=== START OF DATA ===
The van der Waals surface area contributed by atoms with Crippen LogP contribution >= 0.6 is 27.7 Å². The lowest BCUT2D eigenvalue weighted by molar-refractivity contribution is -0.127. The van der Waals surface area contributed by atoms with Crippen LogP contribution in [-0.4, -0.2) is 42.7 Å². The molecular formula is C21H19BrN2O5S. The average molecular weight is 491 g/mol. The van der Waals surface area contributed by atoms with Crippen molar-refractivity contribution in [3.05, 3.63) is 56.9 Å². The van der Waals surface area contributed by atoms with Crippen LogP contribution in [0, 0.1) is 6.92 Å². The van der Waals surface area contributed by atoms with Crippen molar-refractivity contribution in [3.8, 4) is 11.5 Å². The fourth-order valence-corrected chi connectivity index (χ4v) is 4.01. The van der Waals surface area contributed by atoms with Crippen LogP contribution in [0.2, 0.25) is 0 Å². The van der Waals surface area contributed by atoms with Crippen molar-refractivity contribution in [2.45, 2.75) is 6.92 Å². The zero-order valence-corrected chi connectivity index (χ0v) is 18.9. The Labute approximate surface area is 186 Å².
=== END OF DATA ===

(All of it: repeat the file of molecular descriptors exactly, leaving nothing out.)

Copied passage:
The van der Waals surface area contributed by atoms with Crippen LogP contribution >= 0.6 is 27.7 Å². The lowest BCUT2D eigenvalue weighted by molar-refractivity contribution is -0.127. The van der Waals surface area contributed by atoms with Crippen LogP contribution in [-0.4, -0.2) is 42.7 Å². The molecular formula is C21H19BrN2O5S. The average molecular weight is 491 g/mol. The van der Waals surface area contributed by atoms with Crippen molar-refractivity contribution in [3.05, 3.63) is 56.9 Å². The van der Waals surface area contributed by atoms with Crippen LogP contribution in [0, 0.1) is 6.92 Å². The van der Waals surface area contributed by atoms with Crippen molar-refractivity contribution in [3.8, 4) is 11.5 Å². The fourth-order valence-corrected chi connectivity index (χ4v) is 4.01. The van der Waals surface area contributed by atoms with Crippen LogP contribution in [0.2, 0.25) is 0 Å². The van der Waals surface area contributed by atoms with Crippen molar-refractivity contribution in [2.45, 2.75) is 6.92 Å². The zero-order valence-corrected chi connectivity index (χ0v) is 18.9. The Labute approximate surface area is 186 Å².